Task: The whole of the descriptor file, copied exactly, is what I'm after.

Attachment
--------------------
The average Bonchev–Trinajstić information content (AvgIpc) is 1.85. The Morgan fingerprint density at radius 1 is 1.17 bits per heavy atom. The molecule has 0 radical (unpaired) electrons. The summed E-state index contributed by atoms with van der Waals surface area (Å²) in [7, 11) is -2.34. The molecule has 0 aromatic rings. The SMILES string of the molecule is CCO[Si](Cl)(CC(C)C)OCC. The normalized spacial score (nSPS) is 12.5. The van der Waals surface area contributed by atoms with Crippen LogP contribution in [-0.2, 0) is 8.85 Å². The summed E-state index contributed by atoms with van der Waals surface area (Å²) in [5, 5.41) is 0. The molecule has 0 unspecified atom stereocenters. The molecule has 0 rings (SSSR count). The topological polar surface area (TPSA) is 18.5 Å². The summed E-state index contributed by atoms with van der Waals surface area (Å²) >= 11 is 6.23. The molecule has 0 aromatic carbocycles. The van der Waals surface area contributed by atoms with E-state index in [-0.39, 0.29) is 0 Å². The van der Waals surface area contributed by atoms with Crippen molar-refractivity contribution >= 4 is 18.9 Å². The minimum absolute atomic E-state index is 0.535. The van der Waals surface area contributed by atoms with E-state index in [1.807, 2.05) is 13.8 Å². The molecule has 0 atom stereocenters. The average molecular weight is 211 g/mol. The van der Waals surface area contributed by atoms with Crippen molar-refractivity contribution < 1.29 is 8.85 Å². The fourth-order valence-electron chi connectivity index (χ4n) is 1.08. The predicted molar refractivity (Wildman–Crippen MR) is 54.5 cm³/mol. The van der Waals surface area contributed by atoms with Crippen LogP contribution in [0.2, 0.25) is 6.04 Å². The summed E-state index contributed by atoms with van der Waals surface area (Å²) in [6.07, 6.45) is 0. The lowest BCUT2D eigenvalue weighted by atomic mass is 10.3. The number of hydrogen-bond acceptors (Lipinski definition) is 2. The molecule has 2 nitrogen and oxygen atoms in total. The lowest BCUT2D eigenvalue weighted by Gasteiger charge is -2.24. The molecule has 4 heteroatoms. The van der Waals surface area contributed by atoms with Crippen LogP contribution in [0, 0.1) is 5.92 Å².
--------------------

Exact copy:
The average Bonchev–Trinajstić information content (AvgIpc) is 1.85. The Morgan fingerprint density at radius 1 is 1.17 bits per heavy atom. The molecule has 0 radical (unpaired) electrons. The summed E-state index contributed by atoms with van der Waals surface area (Å²) in [7, 11) is -2.34. The molecule has 0 aromatic rings. The SMILES string of the molecule is CCO[Si](Cl)(CC(C)C)OCC. The normalized spacial score (nSPS) is 12.5. The van der Waals surface area contributed by atoms with Crippen LogP contribution in [-0.2, 0) is 8.85 Å². The summed E-state index contributed by atoms with van der Waals surface area (Å²) in [5, 5.41) is 0. The molecule has 0 unspecified atom stereocenters. The molecule has 0 rings (SSSR count). The topological polar surface area (TPSA) is 18.5 Å². The summed E-state index contributed by atoms with van der Waals surface area (Å²) >= 11 is 6.23. The molecule has 0 aromatic carbocycles. The van der Waals surface area contributed by atoms with E-state index in [-0.39, 0.29) is 0 Å². The van der Waals surface area contributed by atoms with Crippen molar-refractivity contribution >= 4 is 18.9 Å². The minimum absolute atomic E-state index is 0.535. The van der Waals surface area contributed by atoms with E-state index in [1.807, 2.05) is 13.8 Å². The molecule has 0 atom stereocenters. The average molecular weight is 211 g/mol. The van der Waals surface area contributed by atoms with Crippen molar-refractivity contribution < 1.29 is 8.85 Å². The fourth-order valence-electron chi connectivity index (χ4n) is 1.08. The predicted molar refractivity (Wildman–Crippen MR) is 54.5 cm³/mol. The van der Waals surface area contributed by atoms with Crippen LogP contribution in [0.2, 0.25) is 6.04 Å². The summed E-state index contributed by atoms with van der Waals surface area (Å²) in [6.07, 6.45) is 0. The lowest BCUT2D eigenvalue weighted by atomic mass is 10.3. The number of hydrogen-bond acceptors (Lipinski definition) is 2. The molecule has 2 nitrogen and oxygen atoms in total. The lowest BCUT2D eigenvalue weighted by Gasteiger charge is -2.24. The molecule has 4 heteroatoms. The van der Waals surface area contributed by atoms with Crippen LogP contribution in [0, 0.1) is 5.92 Å².